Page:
He remembered that there were charitable institutions, to which a man, not wishing to enrich an ungrateful race, might bequeath his money, and obtain some credit for himself thereby, which no man could expect from his own relations. There was an infirmary at Malsham, rather a juvenile institution as yet, in aid whereof Mr. Whitelaw had often been plagued for subscriptions, reluctantly doling out half-a-guinea now and then, more often refusing to contribute anything. He had never thought of this place in his life before; but the image of it came into his mind now, as he had seen it on market-days for the last four years — a bran new red-brick building in Malsham High-street. He thought how his name would look, cut in large letters on a stone tablet on the face of that edifice. It would be something to get for his money; a very poor and paltry something, compared with the delight of possession, but just a little better than nothing.

He lay for some time pondering upon this, with that image of the stone tablet before his eyes, setting forth that the new wing of this institution had been erected at the desire of the late Stephen Whitelaw, Esq., of Wyncomb Farm, who had bequeathed a sum of money to the infirmary for that purpose, whereby two new wards had, in memory of that respected benefactor, been entitled the Whitelaw wards — or something to the like effect. He composed a great many versions of the inscription as he lay there, tolerably easy as to his bodily feelings, and chiefly anxious concerning the disposal of the money; but, being unaccustomed to the task of composition, he found it more difficult than he could have supposed to set forth his own glory in a concise form of words. But the tablet would be there, of course, the very centre and keystone of the building, as it were; indeed, Mr. Whitelaw resolved to make his bequest contingent upon the fulfilment of this desire. Later in the evening he told William Carley that he had made up his mind about his will, and would be glad to see Mr. Pivott, of Malsham, rival solicitor to Mr. Randall, of the same town, as soon as that gentleman could be summoned to his bedside.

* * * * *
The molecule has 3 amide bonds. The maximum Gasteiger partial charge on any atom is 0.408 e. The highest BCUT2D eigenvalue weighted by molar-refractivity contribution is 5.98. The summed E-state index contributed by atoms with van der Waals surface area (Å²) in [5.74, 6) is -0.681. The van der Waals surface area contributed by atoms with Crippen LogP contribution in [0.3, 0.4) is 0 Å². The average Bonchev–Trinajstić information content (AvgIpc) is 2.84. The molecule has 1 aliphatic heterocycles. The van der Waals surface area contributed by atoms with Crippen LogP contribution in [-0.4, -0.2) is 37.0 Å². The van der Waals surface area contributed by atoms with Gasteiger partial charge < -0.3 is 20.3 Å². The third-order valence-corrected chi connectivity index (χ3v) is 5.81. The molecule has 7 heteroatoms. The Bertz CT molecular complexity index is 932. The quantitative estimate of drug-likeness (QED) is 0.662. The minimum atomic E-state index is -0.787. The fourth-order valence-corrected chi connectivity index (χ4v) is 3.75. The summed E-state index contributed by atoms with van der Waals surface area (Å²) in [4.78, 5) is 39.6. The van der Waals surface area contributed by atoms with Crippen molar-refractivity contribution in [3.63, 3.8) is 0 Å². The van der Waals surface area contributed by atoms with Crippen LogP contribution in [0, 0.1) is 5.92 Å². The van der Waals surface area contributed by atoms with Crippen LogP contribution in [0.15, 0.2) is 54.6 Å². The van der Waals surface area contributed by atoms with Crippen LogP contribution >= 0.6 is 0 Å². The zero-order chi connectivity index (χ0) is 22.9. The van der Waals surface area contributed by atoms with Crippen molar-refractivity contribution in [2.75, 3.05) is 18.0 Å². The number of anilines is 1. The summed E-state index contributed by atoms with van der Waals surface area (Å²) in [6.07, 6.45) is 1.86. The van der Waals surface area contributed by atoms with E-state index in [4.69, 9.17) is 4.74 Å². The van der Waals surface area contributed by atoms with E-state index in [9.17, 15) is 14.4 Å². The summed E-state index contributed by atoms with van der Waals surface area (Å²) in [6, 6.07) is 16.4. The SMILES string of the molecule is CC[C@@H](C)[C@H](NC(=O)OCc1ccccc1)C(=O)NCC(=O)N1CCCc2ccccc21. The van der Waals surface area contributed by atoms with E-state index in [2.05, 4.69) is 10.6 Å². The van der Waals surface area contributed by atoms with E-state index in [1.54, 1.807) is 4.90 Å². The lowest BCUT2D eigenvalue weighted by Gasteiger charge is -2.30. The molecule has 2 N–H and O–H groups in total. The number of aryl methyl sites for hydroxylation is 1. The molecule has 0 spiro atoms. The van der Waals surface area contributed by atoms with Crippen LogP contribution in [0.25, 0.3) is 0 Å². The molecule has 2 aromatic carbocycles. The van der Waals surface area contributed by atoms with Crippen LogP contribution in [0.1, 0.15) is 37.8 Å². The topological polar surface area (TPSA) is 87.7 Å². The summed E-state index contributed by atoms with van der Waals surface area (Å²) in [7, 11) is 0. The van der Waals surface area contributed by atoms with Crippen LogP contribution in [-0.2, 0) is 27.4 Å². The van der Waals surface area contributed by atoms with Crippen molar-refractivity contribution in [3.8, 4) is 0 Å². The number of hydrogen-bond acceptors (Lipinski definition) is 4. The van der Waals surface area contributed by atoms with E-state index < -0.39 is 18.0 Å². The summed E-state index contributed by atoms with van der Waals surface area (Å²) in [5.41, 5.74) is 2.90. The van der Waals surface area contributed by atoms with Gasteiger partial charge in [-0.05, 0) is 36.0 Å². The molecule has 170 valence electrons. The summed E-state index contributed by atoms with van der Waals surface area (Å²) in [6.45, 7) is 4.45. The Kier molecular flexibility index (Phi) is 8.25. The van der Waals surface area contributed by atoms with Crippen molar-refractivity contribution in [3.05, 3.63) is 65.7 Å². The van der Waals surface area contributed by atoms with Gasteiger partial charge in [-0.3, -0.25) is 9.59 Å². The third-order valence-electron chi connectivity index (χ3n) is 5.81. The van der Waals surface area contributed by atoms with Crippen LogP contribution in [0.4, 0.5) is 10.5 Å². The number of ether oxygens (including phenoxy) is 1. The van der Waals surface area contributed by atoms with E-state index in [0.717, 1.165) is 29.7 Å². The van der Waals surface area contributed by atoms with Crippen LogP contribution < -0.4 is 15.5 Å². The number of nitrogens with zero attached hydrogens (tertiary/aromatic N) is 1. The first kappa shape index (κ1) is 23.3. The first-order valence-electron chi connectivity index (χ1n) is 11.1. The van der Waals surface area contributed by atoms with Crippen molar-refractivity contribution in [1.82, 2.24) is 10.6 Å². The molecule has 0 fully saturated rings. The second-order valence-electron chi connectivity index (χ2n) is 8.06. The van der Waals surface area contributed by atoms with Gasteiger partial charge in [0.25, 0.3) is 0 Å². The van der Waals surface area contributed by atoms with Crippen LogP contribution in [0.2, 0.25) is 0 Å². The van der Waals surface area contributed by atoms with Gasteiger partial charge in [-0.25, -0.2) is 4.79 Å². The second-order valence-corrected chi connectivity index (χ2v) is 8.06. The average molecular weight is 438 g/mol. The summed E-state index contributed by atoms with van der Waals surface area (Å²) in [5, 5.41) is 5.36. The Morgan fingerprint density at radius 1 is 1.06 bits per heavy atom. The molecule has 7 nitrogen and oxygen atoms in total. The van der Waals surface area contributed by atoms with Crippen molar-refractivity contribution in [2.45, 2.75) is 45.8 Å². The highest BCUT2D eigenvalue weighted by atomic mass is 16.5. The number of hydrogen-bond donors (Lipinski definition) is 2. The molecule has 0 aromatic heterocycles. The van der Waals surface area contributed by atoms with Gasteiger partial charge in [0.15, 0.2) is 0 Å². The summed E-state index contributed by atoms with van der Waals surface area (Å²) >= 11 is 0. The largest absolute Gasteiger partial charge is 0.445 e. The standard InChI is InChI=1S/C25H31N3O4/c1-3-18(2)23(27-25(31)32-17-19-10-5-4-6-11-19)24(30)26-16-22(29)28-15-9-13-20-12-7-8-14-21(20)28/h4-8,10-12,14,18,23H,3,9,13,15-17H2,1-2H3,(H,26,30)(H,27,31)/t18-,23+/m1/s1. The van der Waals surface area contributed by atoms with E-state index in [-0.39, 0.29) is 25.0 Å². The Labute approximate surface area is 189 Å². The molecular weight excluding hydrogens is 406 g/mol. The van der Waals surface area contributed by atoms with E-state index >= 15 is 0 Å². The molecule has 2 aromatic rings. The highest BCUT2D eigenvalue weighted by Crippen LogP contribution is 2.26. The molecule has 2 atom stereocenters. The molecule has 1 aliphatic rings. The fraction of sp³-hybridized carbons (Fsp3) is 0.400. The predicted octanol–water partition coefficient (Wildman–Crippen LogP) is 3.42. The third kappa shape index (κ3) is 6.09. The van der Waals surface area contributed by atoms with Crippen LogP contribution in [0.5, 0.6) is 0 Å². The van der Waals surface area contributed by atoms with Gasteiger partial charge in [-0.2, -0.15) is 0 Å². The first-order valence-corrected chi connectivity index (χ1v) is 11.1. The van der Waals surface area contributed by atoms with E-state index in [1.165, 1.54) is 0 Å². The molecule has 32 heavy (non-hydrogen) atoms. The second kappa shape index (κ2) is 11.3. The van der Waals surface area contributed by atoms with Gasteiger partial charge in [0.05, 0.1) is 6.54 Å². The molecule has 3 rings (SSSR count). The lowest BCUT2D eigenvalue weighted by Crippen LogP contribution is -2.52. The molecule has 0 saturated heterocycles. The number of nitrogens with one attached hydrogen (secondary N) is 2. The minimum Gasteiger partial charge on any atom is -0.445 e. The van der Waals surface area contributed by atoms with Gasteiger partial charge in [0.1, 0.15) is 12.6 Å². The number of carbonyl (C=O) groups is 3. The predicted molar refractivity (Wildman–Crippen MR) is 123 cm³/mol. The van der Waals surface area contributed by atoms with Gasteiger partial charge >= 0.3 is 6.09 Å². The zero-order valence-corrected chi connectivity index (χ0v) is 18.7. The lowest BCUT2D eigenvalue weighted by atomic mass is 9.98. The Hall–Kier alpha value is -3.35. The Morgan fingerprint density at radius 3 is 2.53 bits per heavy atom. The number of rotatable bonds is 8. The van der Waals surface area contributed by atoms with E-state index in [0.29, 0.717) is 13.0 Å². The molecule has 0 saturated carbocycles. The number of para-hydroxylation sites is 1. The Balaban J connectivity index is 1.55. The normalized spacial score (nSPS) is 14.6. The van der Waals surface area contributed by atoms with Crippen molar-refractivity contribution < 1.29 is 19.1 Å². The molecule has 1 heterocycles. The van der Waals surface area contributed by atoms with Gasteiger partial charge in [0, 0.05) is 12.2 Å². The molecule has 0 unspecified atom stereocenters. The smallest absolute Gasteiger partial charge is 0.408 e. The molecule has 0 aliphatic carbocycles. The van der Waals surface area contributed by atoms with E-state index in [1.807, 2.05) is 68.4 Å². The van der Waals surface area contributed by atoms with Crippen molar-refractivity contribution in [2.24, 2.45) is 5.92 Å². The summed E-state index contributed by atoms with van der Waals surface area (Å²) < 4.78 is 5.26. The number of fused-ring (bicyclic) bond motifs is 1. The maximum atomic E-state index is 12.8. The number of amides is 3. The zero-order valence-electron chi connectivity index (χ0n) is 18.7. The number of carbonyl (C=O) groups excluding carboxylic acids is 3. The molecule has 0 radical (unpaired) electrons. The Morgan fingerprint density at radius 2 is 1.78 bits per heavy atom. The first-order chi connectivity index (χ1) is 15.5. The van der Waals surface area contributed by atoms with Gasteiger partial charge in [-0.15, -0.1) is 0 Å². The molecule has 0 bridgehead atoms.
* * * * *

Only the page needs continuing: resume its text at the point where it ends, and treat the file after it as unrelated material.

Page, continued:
The bailiff seemed surprised at this request.

“Why, surely, Steph, you can’t want a lawyer mixed up in the business!” he said. “Those sort of chaps only live by making work for one another. You know how to make your will well enough, old fellow, without any attorney’s aforesaids and hereinafters. Half a sheet of paper and a couple of sentences would do it, I should think; the fewer words the better.”

“I’d rather have Pivott, and do it in a regular manner,” Mr. Whitelaw answered quietly. “I remember, in a forgery case that was in the papers the other day, how the judge said of the deceased testator, that, being a lawyer, he was too wise to make his own will. Yes, I’d rather see Pivott, if you’ll send for him, Carley. It’s always best to be on the safe side. I don’t want my money wasted in a chancery suit when I’m lying in my grave.”

William Carley tried to argue the matter with his son-in-law; but the attempt was quite useless. Mr. Whitelaw had always been the most obstinate of men — and lying on his bed, maimed and helpless, was no more to be moved from his resolve than if he had been a Roman gladiator who had just trained himself for an encounter with lions. So the bailiff was compelled to obey him, unwillingly enough, and dispatched one of the men to Malsham in quest of Mr. Pivott the attorney.